First modifiable risk factor for disease advancement identified
Researchers from the Harvard School of Public Health (HSPH) recently discovered that cigarette smoking may contribute to the progression of multiple sclerosis (MS), suggesting that quitting smoking could limit or delay central nervous system deterioration. This is the first time that a modifiable risk factor for MS progression has been identified, providing a new strategy for patients hoping to control neurological damage from the disease. Study results appear in the March 9, 2005 issue of Brain.
Miguel Hernán, lead author of the study and an assistant professor of epidemiology at HSPH, noted that "the findings are interesting because no modifiable risk factors for the progression of MS are known. This was the first prospective study that identified a potential intervention (quitting smoking) for reducing the risk of progression of MS."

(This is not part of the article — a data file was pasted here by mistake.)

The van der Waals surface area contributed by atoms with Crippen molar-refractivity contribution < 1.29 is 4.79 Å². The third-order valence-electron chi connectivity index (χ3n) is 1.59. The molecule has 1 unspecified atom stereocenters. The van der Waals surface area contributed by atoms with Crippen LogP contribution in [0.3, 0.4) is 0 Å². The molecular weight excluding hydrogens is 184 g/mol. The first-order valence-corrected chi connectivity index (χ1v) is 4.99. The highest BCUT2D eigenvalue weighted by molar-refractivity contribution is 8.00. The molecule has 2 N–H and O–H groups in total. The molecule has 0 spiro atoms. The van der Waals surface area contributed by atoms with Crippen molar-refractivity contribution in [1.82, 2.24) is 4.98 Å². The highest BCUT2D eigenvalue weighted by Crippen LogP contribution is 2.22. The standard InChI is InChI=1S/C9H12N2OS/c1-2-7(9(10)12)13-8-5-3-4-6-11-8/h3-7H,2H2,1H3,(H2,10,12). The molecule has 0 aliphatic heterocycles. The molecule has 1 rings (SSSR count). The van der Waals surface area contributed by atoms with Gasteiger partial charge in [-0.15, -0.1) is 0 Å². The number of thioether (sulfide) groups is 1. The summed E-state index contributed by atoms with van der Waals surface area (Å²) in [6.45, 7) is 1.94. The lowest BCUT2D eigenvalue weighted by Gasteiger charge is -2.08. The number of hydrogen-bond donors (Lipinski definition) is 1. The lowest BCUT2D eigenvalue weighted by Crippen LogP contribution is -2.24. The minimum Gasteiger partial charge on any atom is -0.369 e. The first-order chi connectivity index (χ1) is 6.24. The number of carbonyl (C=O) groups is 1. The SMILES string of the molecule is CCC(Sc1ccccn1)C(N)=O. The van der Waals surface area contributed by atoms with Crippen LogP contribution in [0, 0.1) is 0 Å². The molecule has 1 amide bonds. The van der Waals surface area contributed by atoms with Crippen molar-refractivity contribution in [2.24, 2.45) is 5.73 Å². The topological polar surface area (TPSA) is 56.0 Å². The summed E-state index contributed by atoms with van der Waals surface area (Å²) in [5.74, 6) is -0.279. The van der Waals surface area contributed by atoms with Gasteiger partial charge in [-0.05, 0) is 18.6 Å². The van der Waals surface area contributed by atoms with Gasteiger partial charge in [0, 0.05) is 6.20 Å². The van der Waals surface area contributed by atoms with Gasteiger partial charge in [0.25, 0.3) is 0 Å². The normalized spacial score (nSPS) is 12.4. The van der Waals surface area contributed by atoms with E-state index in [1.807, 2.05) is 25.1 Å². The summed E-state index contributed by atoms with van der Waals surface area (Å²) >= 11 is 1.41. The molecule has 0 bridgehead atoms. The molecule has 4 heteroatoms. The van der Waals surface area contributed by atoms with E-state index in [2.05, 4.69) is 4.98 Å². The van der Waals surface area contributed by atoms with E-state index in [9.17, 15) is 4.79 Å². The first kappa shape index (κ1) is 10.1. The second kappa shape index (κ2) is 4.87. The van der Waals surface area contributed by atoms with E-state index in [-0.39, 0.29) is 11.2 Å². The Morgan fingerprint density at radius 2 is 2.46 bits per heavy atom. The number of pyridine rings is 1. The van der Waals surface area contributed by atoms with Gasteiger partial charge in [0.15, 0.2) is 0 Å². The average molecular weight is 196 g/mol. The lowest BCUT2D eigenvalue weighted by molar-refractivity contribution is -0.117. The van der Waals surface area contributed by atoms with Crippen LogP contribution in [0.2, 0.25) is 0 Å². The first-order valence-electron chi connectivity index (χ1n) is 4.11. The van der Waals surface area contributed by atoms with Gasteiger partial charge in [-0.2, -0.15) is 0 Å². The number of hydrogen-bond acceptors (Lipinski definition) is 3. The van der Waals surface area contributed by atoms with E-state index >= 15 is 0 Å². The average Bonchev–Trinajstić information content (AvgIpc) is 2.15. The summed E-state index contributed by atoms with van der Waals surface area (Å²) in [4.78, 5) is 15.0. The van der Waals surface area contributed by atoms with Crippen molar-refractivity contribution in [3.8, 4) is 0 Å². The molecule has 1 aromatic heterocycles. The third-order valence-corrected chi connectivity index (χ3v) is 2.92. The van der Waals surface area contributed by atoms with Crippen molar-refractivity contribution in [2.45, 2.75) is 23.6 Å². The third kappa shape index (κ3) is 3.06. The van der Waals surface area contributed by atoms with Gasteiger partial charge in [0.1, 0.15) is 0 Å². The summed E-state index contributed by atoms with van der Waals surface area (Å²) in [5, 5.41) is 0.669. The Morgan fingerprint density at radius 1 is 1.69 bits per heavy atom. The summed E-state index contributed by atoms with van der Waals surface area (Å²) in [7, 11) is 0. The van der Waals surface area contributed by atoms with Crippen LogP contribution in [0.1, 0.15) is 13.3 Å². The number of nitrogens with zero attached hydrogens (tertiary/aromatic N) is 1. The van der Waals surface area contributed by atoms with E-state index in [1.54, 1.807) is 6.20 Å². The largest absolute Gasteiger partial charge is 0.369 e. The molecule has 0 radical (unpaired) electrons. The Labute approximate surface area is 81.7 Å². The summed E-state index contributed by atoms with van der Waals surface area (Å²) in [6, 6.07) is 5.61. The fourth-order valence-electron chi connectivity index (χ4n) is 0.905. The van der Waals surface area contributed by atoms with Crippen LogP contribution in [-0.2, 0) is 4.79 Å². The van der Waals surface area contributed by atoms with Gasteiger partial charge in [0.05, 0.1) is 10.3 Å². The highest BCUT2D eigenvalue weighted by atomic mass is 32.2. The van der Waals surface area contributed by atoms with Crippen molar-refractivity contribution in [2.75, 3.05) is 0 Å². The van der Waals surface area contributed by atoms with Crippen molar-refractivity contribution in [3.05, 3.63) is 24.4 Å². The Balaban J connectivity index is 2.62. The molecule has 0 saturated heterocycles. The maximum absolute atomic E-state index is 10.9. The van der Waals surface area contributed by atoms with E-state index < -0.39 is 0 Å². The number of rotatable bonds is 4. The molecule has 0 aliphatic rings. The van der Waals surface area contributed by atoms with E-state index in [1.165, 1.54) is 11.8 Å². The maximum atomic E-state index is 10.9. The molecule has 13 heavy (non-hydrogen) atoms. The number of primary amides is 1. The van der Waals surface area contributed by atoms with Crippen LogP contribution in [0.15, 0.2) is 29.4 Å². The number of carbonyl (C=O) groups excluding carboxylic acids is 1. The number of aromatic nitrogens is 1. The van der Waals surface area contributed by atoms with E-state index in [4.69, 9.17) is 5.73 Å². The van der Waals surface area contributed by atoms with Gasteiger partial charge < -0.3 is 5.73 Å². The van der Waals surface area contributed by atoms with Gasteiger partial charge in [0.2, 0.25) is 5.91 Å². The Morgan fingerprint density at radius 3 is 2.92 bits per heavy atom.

Analyzing over 2,000 medical records in the General Practice Research Database (GPRD), researchers identified 179 British patients who were originally diagnosed with relapsing-remitting MS, a form of the disease in which symptoms fade and recur in unpredictable patterns. Patients who were current or past smokers were 3.6 times as likely as patients who had never smoked to develop secondary progressive MS, a later stage of the disease marked by steady deterioration of the central nervous system. This disease progression also occurred more quickly in patients who were identified as current or past smokers. The study also supported earlier research showing that smoking may increase the risk of initial MS diagnosis. Current and past smokers were 30% more likely to be diagnosed with MS than those who had never smoked.
Robin Herman | EurekAlert!
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